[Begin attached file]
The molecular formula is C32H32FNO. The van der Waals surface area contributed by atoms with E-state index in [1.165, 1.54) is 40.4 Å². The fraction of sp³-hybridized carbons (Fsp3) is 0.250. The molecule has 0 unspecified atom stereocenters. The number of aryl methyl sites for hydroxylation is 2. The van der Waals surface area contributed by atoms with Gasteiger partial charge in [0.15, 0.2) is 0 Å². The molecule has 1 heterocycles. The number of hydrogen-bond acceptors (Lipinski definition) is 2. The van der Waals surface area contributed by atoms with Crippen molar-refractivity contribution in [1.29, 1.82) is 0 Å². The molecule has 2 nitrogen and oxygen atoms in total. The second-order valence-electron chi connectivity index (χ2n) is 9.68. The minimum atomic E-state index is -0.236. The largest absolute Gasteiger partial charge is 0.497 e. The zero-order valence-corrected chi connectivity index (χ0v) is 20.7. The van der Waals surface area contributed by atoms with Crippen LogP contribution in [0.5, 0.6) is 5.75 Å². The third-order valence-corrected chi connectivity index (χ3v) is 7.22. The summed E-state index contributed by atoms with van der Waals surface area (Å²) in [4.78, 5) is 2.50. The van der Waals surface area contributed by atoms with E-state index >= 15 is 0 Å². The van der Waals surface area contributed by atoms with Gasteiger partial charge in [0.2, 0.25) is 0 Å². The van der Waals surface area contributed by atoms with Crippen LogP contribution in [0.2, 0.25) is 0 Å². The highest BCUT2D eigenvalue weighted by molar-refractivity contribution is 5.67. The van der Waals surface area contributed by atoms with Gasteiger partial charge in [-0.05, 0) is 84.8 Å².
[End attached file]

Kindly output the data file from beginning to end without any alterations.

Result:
The molecular formula is C32H32FNO. The van der Waals surface area contributed by atoms with E-state index in [1.165, 1.54) is 40.4 Å². The fraction of sp³-hybridized carbons (Fsp3) is 0.250. The molecule has 0 unspecified atom stereocenters. The number of aryl methyl sites for hydroxylation is 2. The van der Waals surface area contributed by atoms with Gasteiger partial charge in [0.15, 0.2) is 0 Å². The molecule has 1 heterocycles. The number of hydrogen-bond acceptors (Lipinski definition) is 2. The van der Waals surface area contributed by atoms with Crippen molar-refractivity contribution in [1.29, 1.82) is 0 Å². The molecule has 2 nitrogen and oxygen atoms in total. The second-order valence-electron chi connectivity index (χ2n) is 9.68. The minimum atomic E-state index is -0.236. The largest absolute Gasteiger partial charge is 0.497 e. The zero-order valence-corrected chi connectivity index (χ0v) is 20.7. The van der Waals surface area contributed by atoms with Crippen LogP contribution in [0.5, 0.6) is 5.75 Å². The third-order valence-corrected chi connectivity index (χ3v) is 7.22. The summed E-state index contributed by atoms with van der Waals surface area (Å²) in [4.78, 5) is 2.50. The van der Waals surface area contributed by atoms with E-state index >= 15 is 0 Å². The van der Waals surface area contributed by atoms with Gasteiger partial charge in [0.2, 0.25) is 0 Å². The van der Waals surface area contributed by atoms with Crippen LogP contribution in [0.2, 0.25) is 0 Å². The highest BCUT2D eigenvalue weighted by molar-refractivity contribution is 5.67. The van der Waals surface area contributed by atoms with Gasteiger partial charge in [-0.05, 0) is 84.8 Å².